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Rally-goers call for all votes to be counted at a Nov. 4 protest in New York.

Most Americans see voting rights as more important than election security

Three in five Americans believe it's more important to ensure that all voters get to vote than it is to make sure nobody who's ineligible casts a ballot, a new poll finds, although there's an enormous partisan split on those priorities.

The same survey, however, revealed a solidly bipartisan degree of confidence among three-quarters of Americans that elections in their own states are being run fairly and securely.

The results, out Tuesday from NBC News, are the latest evidence of the complex and sometimes polarized views the electorate holds about the bedrock institution of democracy.

While 87 percent of Democrats and 65 percent of independents say "making sure that everyone who wants to vote can do so" is a top priority, 77 percent of Republicans say "making sure that no one votes who is not eligible to vote" is more important.

That fundamental disagreement, of course, reflects the continued partisan divide over the integrity of the 2020 election, fueled by the unprecedented and unfounded allegations by Donald Trump that his second term as president was stolen by fraud. His false allegations have fueled the drive by Republican legislators around the country to enact stricter voting laws that Democrats see as designed to suppress the vote — particularly targeting people of color.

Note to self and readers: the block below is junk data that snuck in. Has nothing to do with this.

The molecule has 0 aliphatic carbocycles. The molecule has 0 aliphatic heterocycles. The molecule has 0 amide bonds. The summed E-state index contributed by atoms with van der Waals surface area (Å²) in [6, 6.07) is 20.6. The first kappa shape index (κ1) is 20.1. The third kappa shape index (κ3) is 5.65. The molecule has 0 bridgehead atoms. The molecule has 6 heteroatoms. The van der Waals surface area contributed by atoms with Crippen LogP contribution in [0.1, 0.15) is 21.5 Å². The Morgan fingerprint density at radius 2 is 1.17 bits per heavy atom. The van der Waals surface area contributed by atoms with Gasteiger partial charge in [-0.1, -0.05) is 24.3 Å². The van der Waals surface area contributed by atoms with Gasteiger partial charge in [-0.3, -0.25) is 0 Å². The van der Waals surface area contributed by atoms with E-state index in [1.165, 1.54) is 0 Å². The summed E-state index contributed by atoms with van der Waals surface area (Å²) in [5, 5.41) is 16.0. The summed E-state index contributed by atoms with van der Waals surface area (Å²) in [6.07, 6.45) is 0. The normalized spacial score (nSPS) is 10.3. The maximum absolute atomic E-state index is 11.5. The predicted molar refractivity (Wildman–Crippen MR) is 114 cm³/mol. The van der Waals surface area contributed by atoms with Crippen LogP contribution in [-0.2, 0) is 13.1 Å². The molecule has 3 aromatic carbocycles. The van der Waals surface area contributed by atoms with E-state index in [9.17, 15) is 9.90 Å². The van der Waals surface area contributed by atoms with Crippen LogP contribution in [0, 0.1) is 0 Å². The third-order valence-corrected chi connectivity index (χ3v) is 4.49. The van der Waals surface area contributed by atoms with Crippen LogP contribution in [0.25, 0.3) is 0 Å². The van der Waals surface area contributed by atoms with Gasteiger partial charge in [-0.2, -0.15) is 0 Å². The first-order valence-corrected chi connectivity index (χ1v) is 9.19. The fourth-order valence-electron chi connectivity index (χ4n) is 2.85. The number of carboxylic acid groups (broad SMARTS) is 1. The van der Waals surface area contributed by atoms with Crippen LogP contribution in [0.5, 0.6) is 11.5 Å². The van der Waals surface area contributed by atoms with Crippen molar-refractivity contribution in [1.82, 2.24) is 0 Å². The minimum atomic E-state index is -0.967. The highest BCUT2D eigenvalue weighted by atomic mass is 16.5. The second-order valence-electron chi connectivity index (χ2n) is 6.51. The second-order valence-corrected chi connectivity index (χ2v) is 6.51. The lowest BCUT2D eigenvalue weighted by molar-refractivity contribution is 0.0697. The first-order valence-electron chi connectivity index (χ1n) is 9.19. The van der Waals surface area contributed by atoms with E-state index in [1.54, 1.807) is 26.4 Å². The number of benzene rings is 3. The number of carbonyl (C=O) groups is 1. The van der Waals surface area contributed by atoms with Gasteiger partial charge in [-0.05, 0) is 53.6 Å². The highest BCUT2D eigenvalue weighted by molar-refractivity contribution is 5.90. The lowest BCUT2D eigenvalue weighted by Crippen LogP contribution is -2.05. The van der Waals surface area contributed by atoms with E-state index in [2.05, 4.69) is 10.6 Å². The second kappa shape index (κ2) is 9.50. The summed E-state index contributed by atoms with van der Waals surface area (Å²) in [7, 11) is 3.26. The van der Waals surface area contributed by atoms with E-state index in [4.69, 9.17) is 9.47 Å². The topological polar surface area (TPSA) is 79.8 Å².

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As those bills keep advancing, though, 59 percent of Republicans — along with 85 percent of Democrats and 81 percent of independents — say they are confident their states can already administer elections where everyone eligible may cast a ballot and the results are tabulated accurately.

But the poll did reveal a sharp GOP split based on where people live. In states Trump carried, 76 percent of Republicans view their own elections as free and fair. In states carried by President Biden, that same number plunged to 39 percent.

The poll was conducted by telephone April 17-20 and has a 3.1 percentage point margin of error.

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